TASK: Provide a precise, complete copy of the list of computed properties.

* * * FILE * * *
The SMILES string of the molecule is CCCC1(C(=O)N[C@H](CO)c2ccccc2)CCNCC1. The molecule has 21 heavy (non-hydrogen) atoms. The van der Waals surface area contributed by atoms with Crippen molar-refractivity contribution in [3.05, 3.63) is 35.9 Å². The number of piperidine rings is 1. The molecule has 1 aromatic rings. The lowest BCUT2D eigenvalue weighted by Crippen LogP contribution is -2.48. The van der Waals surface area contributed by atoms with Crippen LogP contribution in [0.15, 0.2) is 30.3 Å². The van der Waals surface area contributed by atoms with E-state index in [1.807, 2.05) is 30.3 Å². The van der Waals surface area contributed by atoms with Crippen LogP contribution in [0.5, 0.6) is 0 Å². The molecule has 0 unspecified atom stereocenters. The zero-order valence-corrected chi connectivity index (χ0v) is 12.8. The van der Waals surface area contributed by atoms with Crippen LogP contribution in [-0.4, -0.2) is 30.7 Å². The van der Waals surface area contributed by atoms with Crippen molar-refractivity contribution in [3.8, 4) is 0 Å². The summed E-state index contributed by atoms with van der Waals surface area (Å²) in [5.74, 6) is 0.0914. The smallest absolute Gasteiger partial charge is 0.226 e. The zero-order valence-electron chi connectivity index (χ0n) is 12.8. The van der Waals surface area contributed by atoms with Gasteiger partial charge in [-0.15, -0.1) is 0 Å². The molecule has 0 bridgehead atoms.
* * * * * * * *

The SMILES string of the molecule is CCCC1(C(=O)N[C@H](CO)c2ccccc2)CCNCC1. The molecule has 21 heavy (non-hydrogen) atoms. The van der Waals surface area contributed by atoms with Crippen molar-refractivity contribution in [3.05, 3.63) is 35.9 Å². The number of piperidine rings is 1. The molecule has 1 aromatic rings. The lowest BCUT2D eigenvalue weighted by Crippen LogP contribution is -2.48. The van der Waals surface area contributed by atoms with Crippen LogP contribution in [0.15, 0.2) is 30.3 Å². The van der Waals surface area contributed by atoms with E-state index in [1.807, 2.05) is 30.3 Å². The van der Waals surface area contributed by atoms with Crippen LogP contribution in [0.5, 0.6) is 0 Å². The molecule has 0 unspecified atom stereocenters. The zero-order valence-corrected chi connectivity index (χ0v) is 12.8. The van der Waals surface area contributed by atoms with Crippen LogP contribution in [-0.4, -0.2) is 30.7 Å². The van der Waals surface area contributed by atoms with Crippen molar-refractivity contribution in [3.8, 4) is 0 Å². The summed E-state index contributed by atoms with van der Waals surface area (Å²) in [5.74, 6) is 0.0914. The smallest absolute Gasteiger partial charge is 0.226 e. The zero-order valence-electron chi connectivity index (χ0n) is 12.8. The van der Waals surface area contributed by atoms with Gasteiger partial charge in [-0.15, -0.1) is 0 Å². The molecule has 0 bridgehead atoms.